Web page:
Sunday 12 December 2021

The Future of Pharmaceutical Quality Control Will Be Digital


Quality control is something that has always been essential in the pharmaceutical industry. Nothing should leave the factory floor until it’s been checked and double-checked, ensuring that everything meets the expected parameters. Unfortunately, with most modern analog pharmaceutical quality control programs overseen by human agents, there is always the risk of and potential for human error, no matter how many redundancies are in place.

By Emily Newton

New technologies are helping to ensure nothing is overlooked during the quality control phase. Why is the future of pharmaceutical quality control shifting to digital?

Quality and Compliance

The terms “quality” and “compliance” are often used interchangeably, but they are not the same thing. Something meeting compliance standards may not also meet the quality standards set forth by the manufacturer, and vise versa. Keeping track of all of these different standards can often be a challenge, even for the most experienced pharmaceutical engineer. When it comes down to it, there are three primary goals for any product emerging from the pharmaceutical industry:






Compliance regulations are the bare minimum that each product needs to meet, according to the FDA or other regulatory bodies. They aren’t designed with a single product or service in mind. Instead, they need to be general enough that they can protect consumers while still covering anything that might come out of the pharmaceutical industry. While it is possible to meet all quality and compliance requirements manually, using analog techniques and technologies isn’t the most efficient way to accomplish this task anymore — especially for products in high demand.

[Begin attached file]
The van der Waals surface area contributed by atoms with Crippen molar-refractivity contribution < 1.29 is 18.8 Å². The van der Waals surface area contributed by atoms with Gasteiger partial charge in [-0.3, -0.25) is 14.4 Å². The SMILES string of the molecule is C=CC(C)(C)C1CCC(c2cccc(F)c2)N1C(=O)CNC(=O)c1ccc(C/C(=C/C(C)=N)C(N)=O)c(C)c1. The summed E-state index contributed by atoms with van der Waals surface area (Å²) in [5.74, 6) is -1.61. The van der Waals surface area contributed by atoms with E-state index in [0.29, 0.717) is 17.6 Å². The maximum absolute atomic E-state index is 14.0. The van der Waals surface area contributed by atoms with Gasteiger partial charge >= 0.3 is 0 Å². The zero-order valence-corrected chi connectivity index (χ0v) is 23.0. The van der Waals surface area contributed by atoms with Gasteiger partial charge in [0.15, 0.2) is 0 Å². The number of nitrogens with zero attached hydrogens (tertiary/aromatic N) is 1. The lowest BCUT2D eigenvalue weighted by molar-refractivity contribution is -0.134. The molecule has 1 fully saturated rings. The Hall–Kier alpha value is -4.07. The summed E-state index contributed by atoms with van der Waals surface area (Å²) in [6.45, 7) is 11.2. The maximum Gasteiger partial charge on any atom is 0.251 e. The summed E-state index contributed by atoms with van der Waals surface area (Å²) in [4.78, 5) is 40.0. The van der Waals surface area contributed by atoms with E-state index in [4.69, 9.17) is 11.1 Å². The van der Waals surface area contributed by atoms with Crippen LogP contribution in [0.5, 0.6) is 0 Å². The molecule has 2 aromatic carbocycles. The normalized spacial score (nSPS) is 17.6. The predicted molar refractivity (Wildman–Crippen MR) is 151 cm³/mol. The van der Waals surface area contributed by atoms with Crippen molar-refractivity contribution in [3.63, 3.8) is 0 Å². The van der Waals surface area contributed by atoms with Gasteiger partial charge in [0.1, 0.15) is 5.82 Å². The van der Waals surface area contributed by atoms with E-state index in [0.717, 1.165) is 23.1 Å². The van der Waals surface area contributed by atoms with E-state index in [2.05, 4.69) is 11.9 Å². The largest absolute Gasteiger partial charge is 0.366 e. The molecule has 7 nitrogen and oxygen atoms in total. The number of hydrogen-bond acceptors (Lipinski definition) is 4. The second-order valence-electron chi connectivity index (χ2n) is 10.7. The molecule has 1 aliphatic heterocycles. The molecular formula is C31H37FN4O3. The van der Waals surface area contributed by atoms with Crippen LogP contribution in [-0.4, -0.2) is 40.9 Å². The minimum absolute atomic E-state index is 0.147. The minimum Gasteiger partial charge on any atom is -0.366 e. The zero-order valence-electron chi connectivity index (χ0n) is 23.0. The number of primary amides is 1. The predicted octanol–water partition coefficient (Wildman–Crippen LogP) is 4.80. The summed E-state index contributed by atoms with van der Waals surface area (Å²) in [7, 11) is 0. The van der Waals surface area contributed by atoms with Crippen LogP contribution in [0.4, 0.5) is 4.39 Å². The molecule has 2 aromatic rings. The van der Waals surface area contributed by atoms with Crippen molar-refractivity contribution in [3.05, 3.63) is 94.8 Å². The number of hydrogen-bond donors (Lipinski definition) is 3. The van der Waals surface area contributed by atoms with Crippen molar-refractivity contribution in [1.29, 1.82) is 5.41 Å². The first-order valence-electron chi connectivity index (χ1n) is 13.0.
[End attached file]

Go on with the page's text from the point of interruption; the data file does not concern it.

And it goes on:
Exploring Digital Options

Digital technologies in the pharmaceutical industry are in their infancy, which means this is a perfect time to start exploring those digital options. Right now, they’re an option. If the technology gains a foothold in the pharmaceutical industry, it won’t remain optional for long. Becoming an early adopter makes it easy for manufacturers to find a niche and claim it for themselves.


Digital options can be broken down into two categories: hardware and software. Hardware that can be applied to the pharmaceutical industry includes but isn’t limited to:


     Drones, robotics, and other forms of automation.

     3D printing.

     Mobile devices and wearable technology.

     Smart sensors and the Internet of Things (IoT).

     RFID tracking and location detection.


The software side of things can include, but is not limited to:


     Cloud computing.


     Big data analytics and machine learning.

     Artificial intelligence (AI) and robotic processing analytics.

     Virtual and augmented reality.


The potential applications for these technologies are nearly limitless, both inside the production process and inside the facility itself. Something as simple as a smart sensor attached to a water intake pipe could aid in water conservation — an important part of an industry that uses so much sterilized water in its production. Let’s take a closer look at some of these tools and how they might shape the future of the pharmaceutical industry.

Artificial Intelligence and Machine Learning